Preventing stretch marks
Stretch marks can’t always be prevented – for example, they often occur during pregnancy. However, there are some things you can do to help lower your chances of getting stretch marks. Keeping the skin moisturized will help with its elasticity and overall health condition. Not gaining weight rapidly will also help prevent stretch marks from occurring.
Weight and diet
Stretch marks are often caused by gaining weight rapidly over a short period of time. Avoiding rapid weight gain and weight loss (“yo-yo dieting”) can help prevent stretch marks.
If you need to lose weight, you should do it slowly by eating a healthy, balanced diet and exercising regularly. You shouldn’t lose more than 0.5kg (1lb) a week. Read more about how to lose weight safely.
It’s important to eat a healthy, balanced diet that’s rich in vitamins and minerals, particularly vitamin E, vitamin C, and the minerals zinc and silicon. These vitamins and minerals will help keep your skin healthy.
A balanced diet will provide all the vitamins and minerals your body needs. Dietary supplements aren’t needed to prevent stretch marks.
Body mass index (BMI) is a measure most people can use to check whether their weight is healthy in relation to their height and build. For most adults, a BMI of 18.5 to 25 is considered healthy.
You can use the BMI healthy weight calculator to find out whether you’re overweight.
Stretch marks during pregnancy (striae gravidarum) are usually caused by hormonal changes that affect your skin. Gaining pregnancy weight steadily may help minimise the effect of stretch marks.
During pregnancy, it’s normal to put on weight over a relatively short period of time. However, it’s a myth that you need to “eat for two”, even if you’re expecting twins or triplets.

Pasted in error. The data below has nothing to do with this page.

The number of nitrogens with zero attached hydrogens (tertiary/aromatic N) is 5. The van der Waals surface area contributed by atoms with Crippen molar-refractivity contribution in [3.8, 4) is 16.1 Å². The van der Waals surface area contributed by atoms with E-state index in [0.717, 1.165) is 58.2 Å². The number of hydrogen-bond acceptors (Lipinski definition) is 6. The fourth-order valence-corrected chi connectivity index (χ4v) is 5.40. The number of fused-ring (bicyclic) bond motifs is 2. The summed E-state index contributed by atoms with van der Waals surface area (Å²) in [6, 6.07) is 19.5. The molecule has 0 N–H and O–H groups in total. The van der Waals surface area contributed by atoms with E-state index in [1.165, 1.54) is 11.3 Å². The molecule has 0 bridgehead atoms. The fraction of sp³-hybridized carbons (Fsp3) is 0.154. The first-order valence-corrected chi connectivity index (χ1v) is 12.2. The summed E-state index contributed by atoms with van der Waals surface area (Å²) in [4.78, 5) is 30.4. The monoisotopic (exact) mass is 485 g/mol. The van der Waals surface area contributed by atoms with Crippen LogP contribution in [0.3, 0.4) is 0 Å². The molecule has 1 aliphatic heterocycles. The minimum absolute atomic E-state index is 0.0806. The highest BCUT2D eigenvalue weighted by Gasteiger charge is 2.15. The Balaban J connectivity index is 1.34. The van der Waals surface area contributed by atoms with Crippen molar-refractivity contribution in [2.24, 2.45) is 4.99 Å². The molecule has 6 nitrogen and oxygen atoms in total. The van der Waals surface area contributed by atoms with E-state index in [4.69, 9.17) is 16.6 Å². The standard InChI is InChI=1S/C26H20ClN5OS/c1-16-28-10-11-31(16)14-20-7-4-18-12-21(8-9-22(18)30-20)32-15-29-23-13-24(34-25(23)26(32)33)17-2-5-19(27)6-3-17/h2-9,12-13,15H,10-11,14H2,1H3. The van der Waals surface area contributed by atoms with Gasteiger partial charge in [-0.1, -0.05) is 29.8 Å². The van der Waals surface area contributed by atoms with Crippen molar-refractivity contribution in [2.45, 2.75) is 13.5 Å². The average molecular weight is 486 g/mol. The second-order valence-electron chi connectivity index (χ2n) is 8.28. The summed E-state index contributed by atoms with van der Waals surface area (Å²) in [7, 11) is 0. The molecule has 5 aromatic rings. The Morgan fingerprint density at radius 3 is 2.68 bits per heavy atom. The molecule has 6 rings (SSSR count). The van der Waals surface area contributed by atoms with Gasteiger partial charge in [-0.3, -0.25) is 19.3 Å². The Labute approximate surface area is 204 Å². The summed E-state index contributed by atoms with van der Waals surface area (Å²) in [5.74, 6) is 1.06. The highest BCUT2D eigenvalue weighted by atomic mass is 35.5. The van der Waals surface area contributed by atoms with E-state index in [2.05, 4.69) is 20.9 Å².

If you’re pregnant you don’t need to go on a special diet, but you should eat a variety of foods every day to get the right balance of nutrients for you and your baby. Your diet should be rich in wholewheat carbohydrates, such as bread and pasta, as well as fruit and vegetables.
Read more about diet during pregnancy and being overweight and pregnant.
Emotional effects of stretch marks
Some people find having stretch marks distressing. See your Doctor if you have stretch marks and you’re depressed, or they’re affecting your daily activities.
MORE TIPS FOR HEALTHY SKIN:
- Get 8 hours of sleep
- Drink 64 oz of water a day
- Take off your makeup every night
- Moisturize your skin!
- Use mineral makeup
- Use products that are fragrance free, and have a limited amount of preservatives in them.
- Eat a healthy well balanced diet.
- Exercise 3x a week and use sauna to sweat out toxins.
- Exfoliate once a week to every other week. (Do not exfoliate your permanent makeup that frequently!)
- Take cool showers
- Witch Hazel is a great toner and helps with inflammation. This is all Elsa uses to cleanse her permanent makeup daily, following with a gentle moisturizer and SPF.
- Stay out of the sun, wear sunscreen daily. SPF 15-30 daily, 50+ SPF in warmer climates.
- Do not pick at your skin or scabs/skint traumas.
- Do not gain or lose weight rapidly.
- Avoid comedogenic products (oil clogging.)
- Smile Vs Frown- you use more muscles frowning vs smiling. Therefore you create more wrinkles frowning. So smile and don’t sweat the small stuff!